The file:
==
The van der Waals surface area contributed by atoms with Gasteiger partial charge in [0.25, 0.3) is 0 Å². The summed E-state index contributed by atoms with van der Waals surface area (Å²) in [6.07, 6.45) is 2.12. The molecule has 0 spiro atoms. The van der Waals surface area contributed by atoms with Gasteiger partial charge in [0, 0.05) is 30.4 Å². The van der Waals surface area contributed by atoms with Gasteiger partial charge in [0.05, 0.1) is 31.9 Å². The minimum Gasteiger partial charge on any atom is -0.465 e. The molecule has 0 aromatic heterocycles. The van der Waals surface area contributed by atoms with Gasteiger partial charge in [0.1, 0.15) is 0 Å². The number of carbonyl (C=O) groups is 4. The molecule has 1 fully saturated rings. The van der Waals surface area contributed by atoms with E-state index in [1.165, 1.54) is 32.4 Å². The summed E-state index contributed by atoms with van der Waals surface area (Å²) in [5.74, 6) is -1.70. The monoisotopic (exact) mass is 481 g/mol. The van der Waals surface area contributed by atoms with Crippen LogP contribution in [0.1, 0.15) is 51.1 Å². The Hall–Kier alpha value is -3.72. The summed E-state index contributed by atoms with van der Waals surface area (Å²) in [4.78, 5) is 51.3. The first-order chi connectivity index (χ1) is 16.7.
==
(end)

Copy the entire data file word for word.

The van der Waals surface area contributed by atoms with Gasteiger partial charge in [0.25, 0.3) is 0 Å². The summed E-state index contributed by atoms with van der Waals surface area (Å²) in [6.07, 6.45) is 2.12. The molecule has 0 spiro atoms. The van der Waals surface area contributed by atoms with Gasteiger partial charge in [0, 0.05) is 30.4 Å². The van der Waals surface area contributed by atoms with Gasteiger partial charge in [0.05, 0.1) is 31.9 Å². The minimum Gasteiger partial charge on any atom is -0.465 e. The molecule has 0 aromatic heterocycles. The van der Waals surface area contributed by atoms with Gasteiger partial charge in [0.1, 0.15) is 0 Å². The number of carbonyl (C=O) groups is 4. The molecule has 1 fully saturated rings. The van der Waals surface area contributed by atoms with E-state index in [1.165, 1.54) is 32.4 Å². The summed E-state index contributed by atoms with van der Waals surface area (Å²) in [5.74, 6) is -1.70. The monoisotopic (exact) mass is 481 g/mol. The van der Waals surface area contributed by atoms with Crippen LogP contribution in [0.1, 0.15) is 51.1 Å². The Hall–Kier alpha value is -3.72. The summed E-state index contributed by atoms with van der Waals surface area (Å²) in [4.78, 5) is 51.3. The first-order chi connectivity index (χ1) is 16.7.